“It’s easy to get hooked,” says Salmon, who now lives in Georgia. He introduced his family to the game during one of his many trips to his home state of Alabama. Salmon admits that the SoMoCoers are, “not as good as the northerners, but we’re getting there.”

Salmon anticipates that 20 people from SoMoCo will caravan to Michigan for MB5 in August. “You can just let your readers know that the SoMoCoers are gunning [for the northerners],” says Salmon.

Salmon is also happy to elaborate on another aspect that factors into all Monkeyball tournaments: Beer. No tournament is complete with a keg, and for Salmon, the magic intake number for successful play is four beers.

“That’s when I’m loose enough and can still concentrate,” says Salmon. He has arrived at this number after through a scientific process involving rigorous experimentation and data collection. “Each time I play I track the time and then depending upon how I finish or how I feel, I’ll know for next time.”

World Champion

As you can probably imagine, there are lots of officially sanctioned minor Monkeyball events in addition to the annual world championship, including events such as the recent Blatz Memorial Day Afternoon Delight, the Spring Kick Off at Prescott Field, Derby Day SoMoCo Invitational, and the 29-player Commissioner's Cup event and the Crawdaddy Invitational in Alabama.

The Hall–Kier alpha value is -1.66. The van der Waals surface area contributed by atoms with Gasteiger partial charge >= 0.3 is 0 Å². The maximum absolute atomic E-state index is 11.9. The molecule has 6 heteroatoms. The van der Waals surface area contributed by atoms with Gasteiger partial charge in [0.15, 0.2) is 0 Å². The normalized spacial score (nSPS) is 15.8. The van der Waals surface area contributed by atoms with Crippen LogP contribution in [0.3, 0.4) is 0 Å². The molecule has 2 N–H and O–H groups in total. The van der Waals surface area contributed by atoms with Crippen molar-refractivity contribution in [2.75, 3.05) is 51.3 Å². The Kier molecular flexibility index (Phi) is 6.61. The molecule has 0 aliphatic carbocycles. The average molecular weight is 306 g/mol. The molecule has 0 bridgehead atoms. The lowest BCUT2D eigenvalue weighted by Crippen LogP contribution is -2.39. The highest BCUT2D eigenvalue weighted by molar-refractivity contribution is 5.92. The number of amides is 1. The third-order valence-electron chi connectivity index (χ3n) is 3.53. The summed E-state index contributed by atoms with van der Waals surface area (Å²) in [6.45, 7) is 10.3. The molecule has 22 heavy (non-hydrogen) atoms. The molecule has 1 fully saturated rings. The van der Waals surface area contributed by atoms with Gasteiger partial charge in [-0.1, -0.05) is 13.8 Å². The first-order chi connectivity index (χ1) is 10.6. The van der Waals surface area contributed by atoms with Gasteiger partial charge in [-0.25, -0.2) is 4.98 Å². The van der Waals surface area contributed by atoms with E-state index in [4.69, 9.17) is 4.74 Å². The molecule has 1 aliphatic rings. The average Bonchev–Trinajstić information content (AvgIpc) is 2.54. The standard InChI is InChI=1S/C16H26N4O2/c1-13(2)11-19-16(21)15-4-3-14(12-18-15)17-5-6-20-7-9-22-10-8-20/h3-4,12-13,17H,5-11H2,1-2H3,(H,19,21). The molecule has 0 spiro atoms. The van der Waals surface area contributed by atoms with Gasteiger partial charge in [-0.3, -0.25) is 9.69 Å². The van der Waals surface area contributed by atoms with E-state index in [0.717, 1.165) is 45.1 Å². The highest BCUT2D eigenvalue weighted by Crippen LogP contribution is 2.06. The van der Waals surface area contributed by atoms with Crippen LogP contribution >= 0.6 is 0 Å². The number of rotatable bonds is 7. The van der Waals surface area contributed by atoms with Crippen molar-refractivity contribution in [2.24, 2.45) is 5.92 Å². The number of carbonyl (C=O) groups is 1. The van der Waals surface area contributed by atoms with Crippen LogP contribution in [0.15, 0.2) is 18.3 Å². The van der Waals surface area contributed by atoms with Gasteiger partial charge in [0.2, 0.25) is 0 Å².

But there's only one World Championship, and there's currently one reining World Champion of Monkeyball.

That guy is another Michigan player, Dean Allen. Born in Wisconsin, Allen now lives in Redford, Mich., where he teaches physical education at a private Catholic school.
 
“People despise him like they do the [New York] Yankees,” says Frushour.

Dean, whose father works with Frushour, had his first exposure to the world of Monkeyball during MB1.

Despite never having played the game before, he made it to the quarterfinals. He soon purchased his own Monkeyball set from Frushour and set up shop in his backyard, where he practiced, practiced, practiced. Allen returned at MB2, and has dominated every year since.

With Allen going undefeated during the last two world Monkeyball championships, there are a lot of people aiming for the top spot.

One of them is the ever-present Andy Frushour, currently ranked atop the world standings.

“We’re pretty competitive,” says Allen. “He’s the guy who started all this, so I’m sure he wants to be the champion.”

This year's World Championship is scheduled for the Old Orchard in Diamondale on August 8. Frushour is capping the registration at 144, so visit the website if you're interested in participating.

You can also join the official Monkeyball Fan Club on Facebook, even if you're "just a fan of 'ladder golf.'"

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Adam Molner is a freelance journalist who is thinking about picking up a set of monkeyballs. 

Dave Trumpie is the managing photographer for Capital Gains. He is a freelance photographer and owner of Trumpie Photography.



Photos:

Andy Frushour and Andi Osters play a game of Monkeyball in the Frushour's backyard

All Photographs © Dave Trumpie